How to Set Up a Tree Stand

Video setting up a tree stand

Fixed ­stands are platforms that you attach to a tree using straps, chains, cords or rope. The stand has a large, flat side that rests against the trunk of the tree. The restraints secure the stand to the tree. Before using a fixed stand for the first time, you should attach it to the base of a tree, cinch the restraints tightly and test the stand thoroughly. You should check to make sure it will support your weight without making noise. It’s better to find out about any problems while you’re only a few feet off the ground than when you’re 20 feet (6 meters) up. To attach a fixed stand further up the tree, you’ll need climbing gear to get to the right height.

Permanent stands are a special kind of fixed stand and can be anything from a small wooden platform to an elevated shelter that looks like a tree house. These platforms stay up all year. It’s a good idea to inspect a permanent stand on a regular basis – wear and tear can make a stand unsafe. The stand’s quality depends entirely upon the skills of the hunter who built it. In other words, if you don’t know who built the stand you’re probably better off using a different approach.

Ladder stands, as the name implies, are stands attached to the end of a tall ladder. You secure the ladder to a tree using safety restraints and then climb the ladder to get to the platform. In general, it’s easier to climb up and down a ladder stand than most other kinds of stands. But there are a couple of disadvantages. One downside is that they aren’t easily portable. Ladder stands are big and bulky. They can also be heavier than other stands. Another problem is that it’s not difficult for deer to spot ladder stands. Some deer may become skittish if they see a ladder stand, making them difficult to hunt. But if you set up a ladder stand, leave it for a few days and then come back to it, you may find that the deer have become more accustomed to the stand’s presence.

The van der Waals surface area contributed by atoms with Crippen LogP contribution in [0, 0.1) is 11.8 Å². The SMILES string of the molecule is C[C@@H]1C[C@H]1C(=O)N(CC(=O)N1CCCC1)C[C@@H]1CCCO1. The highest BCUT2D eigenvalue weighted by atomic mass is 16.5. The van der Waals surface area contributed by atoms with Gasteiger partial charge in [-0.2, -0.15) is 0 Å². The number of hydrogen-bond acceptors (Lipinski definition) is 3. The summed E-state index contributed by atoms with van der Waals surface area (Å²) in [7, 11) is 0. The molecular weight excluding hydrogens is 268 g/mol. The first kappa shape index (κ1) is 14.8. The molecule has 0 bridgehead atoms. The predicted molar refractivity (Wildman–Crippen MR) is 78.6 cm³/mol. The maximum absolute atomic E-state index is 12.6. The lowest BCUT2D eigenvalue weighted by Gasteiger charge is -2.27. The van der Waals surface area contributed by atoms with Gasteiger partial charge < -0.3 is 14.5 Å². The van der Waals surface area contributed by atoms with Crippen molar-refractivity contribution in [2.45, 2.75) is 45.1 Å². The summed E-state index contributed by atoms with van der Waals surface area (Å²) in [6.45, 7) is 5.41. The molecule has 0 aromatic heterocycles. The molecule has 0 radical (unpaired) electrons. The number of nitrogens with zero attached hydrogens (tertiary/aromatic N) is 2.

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Climbing stands are becoming more popular as manufacturers improve designs. There are two big advantages to climbing stands: You don’t need extra climbing gear to use them and they aren’t as bulky as ladder stands. There are different styles of climbing stands, but they generally work in a similar way. Usually there are two platforms. Putting downward pressure on the platform increases tension on the tree, keeping the stand secure. Lifting the platform releases the tension and allows the hunter to slide that section farther up the tree. Some climbing stands have a lower platform that straps to the hunter’s feet. To climb the tree, the hunter lifts his or her feet, pushes the foot platform against the tree, then stands up. This allows the hunter to slide the upper platform up the tree. Once that’s been done, the hunter can loosen the lower platform again and slide it up the tree; by moving the two platforms up the tree incrementally, the hunter can climb up, much like an inchworm moves along a leaf. Other stands require the hunter to push up on an upper platform while sitting on a lower platform. The hunter then pulls him or herself up after the first section, then sits and repeats.

­Tower stands are freestanding platforms supported by three or more legs. These towers are a good choice for areas that don’t have many trees that can support a stand. Some tower stands are portable metal frames. Others are permanent wooden or metal structures. They tend to be bulky and heavy, but they may be the best option depending upon the terrain you’ll be in.

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How do you know where to set up a tree stand? We’ll find out in the next section.

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Ethan Smith is a seasoned marine veteran, professional blogger, witty and edgy writer, and an avid hunter. He spent a great deal of his childhood years around the Apache-Sitgreaves National Forest in Arizona. Watching active hunters practise their craft initiated him into the world of hunting and rubrics of outdoor life. He also honed his writing skills by sharing his outdoor experiences with fellow schoolmates through their high school’s magazine. Further along the way, the US Marine Corps got wind of his excellent combination of skills and sought to put them into good use by employing him as a combat correspondent. He now shares his income from this prestigious job with his wife and one kid. Read more >>